Top 10 questions facing IndyCar

Oakville's James Hinchcliffe, last year's IndyCar rookie of the year, qualified fourth for Sunday's...

Oakville's James Hinchcliffe, last year's IndyCar rookie of the year, qualified fourth for Sunday's Honda Grand Prix of St. Petersburg, first race on the series' calendar. (GETTY IMAGES)

Dean McNulty, QMI Agency

, Last Updated: 9:07 PM ET

Top 10 questions facing the IZOD IndyCar Series at the start of 2012 season:

1: Will new race engines be reliable? All eyes will be on the spanking new engines that have been introduced this season. The Chevrolet and Honda engines have tested well in the off-season with Penske Racing and Target Ganassi Racing respectively. The new Lotus power plant, however, has had real problems mostly because the John Judd built motors were late to the track and thus lag behind its two rivals. The question for all three engines, however, is how they will hold up under race conditions. There has been much speculation on whether IndyCar will see a bunch of engine failures early in the season.

2: Can IndyCar level playing field? It was hoped — at least by IndyCar officials — that with the introduction of new Dallara DW12 chassis it might bring parity to the series. After all, Ganassi has won the past four championships with Penske second each time. When another team squeaks by with a win it has been met with great celebration. With this season bringing in so many new elements, fans have to hope other teams might find their way to the winner’s circle. It might be wishful thinking because the big two look like they won’t give up their advantage without a fight.

3: Can new IndyCar sheriff restore order? The 2011 season saw the IndyCar series lurch from one on-track crisis to another, highlighted by the disastrous decision at New Hampshire Motor Speedway to re-start the race in a downpour resulting in a Keystone Kops-style finish with wrecked cars littering the one-mile oval and Will Power giving a double one-fingered salute to then-rules boss Brian Barnhart. In the off-season Barnhart was removed from his post as chief constable and replaced by Beaux Barfield. Now we’ll will have to wait to see how Barfield handles race rules in his new job.

4: Will IndyCar survive in Detroit and Milwaukee? IndyCar makes its return to Detroit this season at the Belle Isle street course and to the Milwaukee Mile. The question here is after both circuits showed pretty much conclusively in the past that they could not support IndyCar racing, why does the series think it will work this season? The answer might be in the principals behind the two events. Roger Penske, IndyCar’s most influential team owner, is throwing his considerable power behind the Belle Isle race and Michael Andretti is doing the same thing at Milwaukee. If these two guys can’t make it work nobody can.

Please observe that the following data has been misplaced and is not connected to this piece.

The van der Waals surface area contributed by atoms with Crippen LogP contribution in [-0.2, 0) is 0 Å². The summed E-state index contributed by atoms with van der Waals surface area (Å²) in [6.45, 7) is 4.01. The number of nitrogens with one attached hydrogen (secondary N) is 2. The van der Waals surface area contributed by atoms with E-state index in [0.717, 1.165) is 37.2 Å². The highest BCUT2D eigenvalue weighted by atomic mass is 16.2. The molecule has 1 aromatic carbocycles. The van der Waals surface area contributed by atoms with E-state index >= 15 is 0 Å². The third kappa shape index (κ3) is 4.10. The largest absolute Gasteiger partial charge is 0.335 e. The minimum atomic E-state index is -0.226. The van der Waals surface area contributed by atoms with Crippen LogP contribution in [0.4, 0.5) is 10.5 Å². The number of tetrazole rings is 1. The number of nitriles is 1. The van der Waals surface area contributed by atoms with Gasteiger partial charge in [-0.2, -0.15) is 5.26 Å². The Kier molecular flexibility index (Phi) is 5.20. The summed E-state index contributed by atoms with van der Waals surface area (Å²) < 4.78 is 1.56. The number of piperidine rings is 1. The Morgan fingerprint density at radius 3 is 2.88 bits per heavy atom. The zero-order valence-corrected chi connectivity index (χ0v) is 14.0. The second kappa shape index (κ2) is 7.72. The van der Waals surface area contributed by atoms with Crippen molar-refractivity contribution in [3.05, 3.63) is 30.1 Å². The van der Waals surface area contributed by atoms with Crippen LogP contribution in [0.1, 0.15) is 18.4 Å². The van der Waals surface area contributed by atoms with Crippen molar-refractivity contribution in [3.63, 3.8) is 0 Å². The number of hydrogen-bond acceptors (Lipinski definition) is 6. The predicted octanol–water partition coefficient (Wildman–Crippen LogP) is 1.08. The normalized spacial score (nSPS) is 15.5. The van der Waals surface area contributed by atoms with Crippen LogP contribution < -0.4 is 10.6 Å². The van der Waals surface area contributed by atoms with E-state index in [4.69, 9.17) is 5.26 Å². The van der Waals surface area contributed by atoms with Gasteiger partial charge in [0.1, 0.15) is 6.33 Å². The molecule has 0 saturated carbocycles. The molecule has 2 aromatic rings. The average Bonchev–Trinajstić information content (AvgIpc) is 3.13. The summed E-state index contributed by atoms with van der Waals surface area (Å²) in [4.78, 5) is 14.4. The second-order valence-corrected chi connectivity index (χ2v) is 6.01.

5: What about Toronto? Each of the past three Honda Toronto Indys have seen improvements in both the on-track and off-track performance by the race promoters. But the question is, will that be enough to keep the race at its Exhibition Place temporary street circuit where crowds are undeniably down from the glory days under the Molson umbrella. There are many in the racing community who think that the Savoree Green team should explore moving the race to the re-developed Canadian Tire Motorsport Park 80 kms east of downtown.

6: Can James Hinchcliffe win this season? The Oakville, Ont., native moves this season into one of IndyCar’s top three teams — Andretti Autosport — with high-profile sponsorship from GoDaddy.com. The pressure will certainly be on Hinchcliffe to put the No. 27 Dallara DW12 Chevrolet in the winner’s circle this season. Hinchcliffe has shown he could win at every level of his development and now after being named rookie of the year in IndyCar last season he must take the next step and win a race.

7: Will we see Paul Tracy race this season? It is a travesty really that the “Thrill from West Hill” was not able to put a full farewell season together with the Michael Shank Racing Indy team. There is still hope in Tracy’s camp that he will be at the Indianapolis 500 in May with SHR, hopefully with a Honda engine. A good result there could mean Tracy will at least be able to get to wave goodbye to his legion of fans in Toronto and Edmonton.

8: Can Rubens Barrichello win in IndyCar? The former Formula One driver with Williams and Ferrari is the most celebrated addition to the IndyCar series since former world champion Nigel Mansell came to Indianapolis in 1993. But Barrichello is hardly in the same class at Mansell. Barrichello spent virtually all of his F-1 career in a back-up role to seven-time champion Michael Schumacher. Barrichello is with a good team at KV Racing Technology, however, and with Chevrolet power it is possible for him to win.

9: Can Dario Franchitti win a fifth IndyCar championship? The 38-year-old Scot has a three-in-row skein going and would love nothing more than to join his NASCAR buddy Jimmie Johnson as a five-time champion. Franchitti still has the fire in his belly and approaches every race as if it is his to win. His two-season battle with rival Will Power will in all likelihood play out again this season, so don’t bet against Frachchitti being on top of the heap when the season ends at Auto Club Speedway in Califormia.

10: Will Danica Patrick’s absence affect IndyCar popularity? Love her or hate her, Patrick was a big, big star in the IndyCar universe most of the past decade. Lots of drivers complained that she overshadowed other more deserving drivers but the fact was she put bums in the seats and eyeballs in front of the television. There is no obvious successor to her in IndyCar this season, but IndyCar shouldn’t lose its core audience with her in NASCAR.


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